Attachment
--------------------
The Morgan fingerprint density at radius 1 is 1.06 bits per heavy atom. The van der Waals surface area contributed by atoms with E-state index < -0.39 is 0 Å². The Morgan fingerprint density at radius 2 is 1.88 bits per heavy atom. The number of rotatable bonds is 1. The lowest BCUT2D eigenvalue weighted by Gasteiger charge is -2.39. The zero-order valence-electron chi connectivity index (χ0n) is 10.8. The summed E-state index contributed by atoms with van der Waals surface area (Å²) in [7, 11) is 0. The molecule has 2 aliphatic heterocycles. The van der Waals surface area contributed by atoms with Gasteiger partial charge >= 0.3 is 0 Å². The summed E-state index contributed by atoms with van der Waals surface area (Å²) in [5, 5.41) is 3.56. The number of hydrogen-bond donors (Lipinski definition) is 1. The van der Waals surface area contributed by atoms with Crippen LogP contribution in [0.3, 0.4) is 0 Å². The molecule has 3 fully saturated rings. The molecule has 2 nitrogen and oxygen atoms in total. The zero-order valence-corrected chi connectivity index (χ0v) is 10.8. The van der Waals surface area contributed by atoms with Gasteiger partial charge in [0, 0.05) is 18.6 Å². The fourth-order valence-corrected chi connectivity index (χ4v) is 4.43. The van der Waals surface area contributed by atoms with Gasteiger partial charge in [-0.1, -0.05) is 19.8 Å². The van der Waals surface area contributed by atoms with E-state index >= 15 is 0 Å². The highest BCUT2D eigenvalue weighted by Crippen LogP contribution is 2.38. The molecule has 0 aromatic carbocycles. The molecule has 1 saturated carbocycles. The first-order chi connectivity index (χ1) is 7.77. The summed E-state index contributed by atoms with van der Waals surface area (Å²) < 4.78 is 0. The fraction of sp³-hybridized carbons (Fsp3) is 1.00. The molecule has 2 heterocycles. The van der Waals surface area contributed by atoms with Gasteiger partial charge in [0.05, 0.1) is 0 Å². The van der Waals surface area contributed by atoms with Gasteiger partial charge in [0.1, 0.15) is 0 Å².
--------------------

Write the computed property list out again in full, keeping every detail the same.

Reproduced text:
The Morgan fingerprint density at radius 1 is 1.06 bits per heavy atom. The van der Waals surface area contributed by atoms with E-state index < -0.39 is 0 Å². The Morgan fingerprint density at radius 2 is 1.88 bits per heavy atom. The number of rotatable bonds is 1. The lowest BCUT2D eigenvalue weighted by Gasteiger charge is -2.39. The zero-order valence-electron chi connectivity index (χ0n) is 10.8. The summed E-state index contributed by atoms with van der Waals surface area (Å²) in [7, 11) is 0. The molecule has 2 aliphatic heterocycles. The van der Waals surface area contributed by atoms with Gasteiger partial charge >= 0.3 is 0 Å². The summed E-state index contributed by atoms with van der Waals surface area (Å²) in [5, 5.41) is 3.56. The number of hydrogen-bond donors (Lipinski definition) is 1. The van der Waals surface area contributed by atoms with Crippen LogP contribution in [0.3, 0.4) is 0 Å². The molecule has 3 fully saturated rings. The molecule has 2 nitrogen and oxygen atoms in total. The zero-order valence-corrected chi connectivity index (χ0v) is 10.8. The van der Waals surface area contributed by atoms with Gasteiger partial charge in [0, 0.05) is 18.6 Å². The fourth-order valence-corrected chi connectivity index (χ4v) is 4.43. The van der Waals surface area contributed by atoms with Gasteiger partial charge in [-0.1, -0.05) is 19.8 Å². The van der Waals surface area contributed by atoms with E-state index >= 15 is 0 Å². The highest BCUT2D eigenvalue weighted by Crippen LogP contribution is 2.38. The molecule has 0 aromatic carbocycles. The molecule has 1 saturated carbocycles. The first-order chi connectivity index (χ1) is 7.77. The summed E-state index contributed by atoms with van der Waals surface area (Å²) < 4.78 is 0. The fraction of sp³-hybridized carbons (Fsp3) is 1.00. The molecule has 2 heterocycles. The van der Waals surface area contributed by atoms with Gasteiger partial charge in [0.05, 0.1) is 0 Å². The van der Waals surface area contributed by atoms with Gasteiger partial charge in [0.1, 0.15) is 0 Å².